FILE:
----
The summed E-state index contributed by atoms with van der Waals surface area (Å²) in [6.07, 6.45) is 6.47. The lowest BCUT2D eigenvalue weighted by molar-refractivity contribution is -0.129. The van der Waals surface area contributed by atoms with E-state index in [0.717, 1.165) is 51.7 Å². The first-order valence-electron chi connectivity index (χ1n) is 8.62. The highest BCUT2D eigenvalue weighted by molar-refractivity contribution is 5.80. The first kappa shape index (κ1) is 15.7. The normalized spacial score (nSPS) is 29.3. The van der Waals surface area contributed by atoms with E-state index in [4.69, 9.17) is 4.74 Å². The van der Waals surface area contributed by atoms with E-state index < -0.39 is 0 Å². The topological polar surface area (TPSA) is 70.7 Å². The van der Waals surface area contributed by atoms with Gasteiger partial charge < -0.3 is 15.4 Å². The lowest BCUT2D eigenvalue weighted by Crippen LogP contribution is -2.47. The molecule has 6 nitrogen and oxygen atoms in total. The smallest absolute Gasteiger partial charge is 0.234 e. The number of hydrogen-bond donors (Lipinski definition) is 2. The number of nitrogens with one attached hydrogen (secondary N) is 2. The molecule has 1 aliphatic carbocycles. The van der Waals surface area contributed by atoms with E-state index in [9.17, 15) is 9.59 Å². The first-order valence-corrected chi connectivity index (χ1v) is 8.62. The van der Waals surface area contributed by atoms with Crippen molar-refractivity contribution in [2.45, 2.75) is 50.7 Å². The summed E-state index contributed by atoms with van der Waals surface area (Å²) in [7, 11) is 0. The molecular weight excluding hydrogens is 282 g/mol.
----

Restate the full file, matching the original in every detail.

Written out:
The summed E-state index contributed by atoms with van der Waals surface area (Å²) in [6.07, 6.45) is 6.47. The lowest BCUT2D eigenvalue weighted by molar-refractivity contribution is -0.129. The van der Waals surface area contributed by atoms with E-state index in [0.717, 1.165) is 51.7 Å². The first-order valence-electron chi connectivity index (χ1n) is 8.62. The highest BCUT2D eigenvalue weighted by molar-refractivity contribution is 5.80. The first kappa shape index (κ1) is 15.7. The normalized spacial score (nSPS) is 29.3. The van der Waals surface area contributed by atoms with E-state index in [4.69, 9.17) is 4.74 Å². The van der Waals surface area contributed by atoms with E-state index < -0.39 is 0 Å². The topological polar surface area (TPSA) is 70.7 Å². The van der Waals surface area contributed by atoms with Gasteiger partial charge < -0.3 is 15.4 Å². The lowest BCUT2D eigenvalue weighted by Crippen LogP contribution is -2.47. The molecule has 6 nitrogen and oxygen atoms in total. The smallest absolute Gasteiger partial charge is 0.234 e. The number of hydrogen-bond donors (Lipinski definition) is 2. The number of nitrogens with one attached hydrogen (secondary N) is 2. The molecule has 1 aliphatic carbocycles. The van der Waals surface area contributed by atoms with E-state index in [9.17, 15) is 9.59 Å². The first-order valence-corrected chi connectivity index (χ1v) is 8.62. The van der Waals surface area contributed by atoms with Crippen molar-refractivity contribution in [2.45, 2.75) is 50.7 Å². The summed E-state index contributed by atoms with van der Waals surface area (Å²) in [7, 11) is 0. The molecular weight excluding hydrogens is 282 g/mol.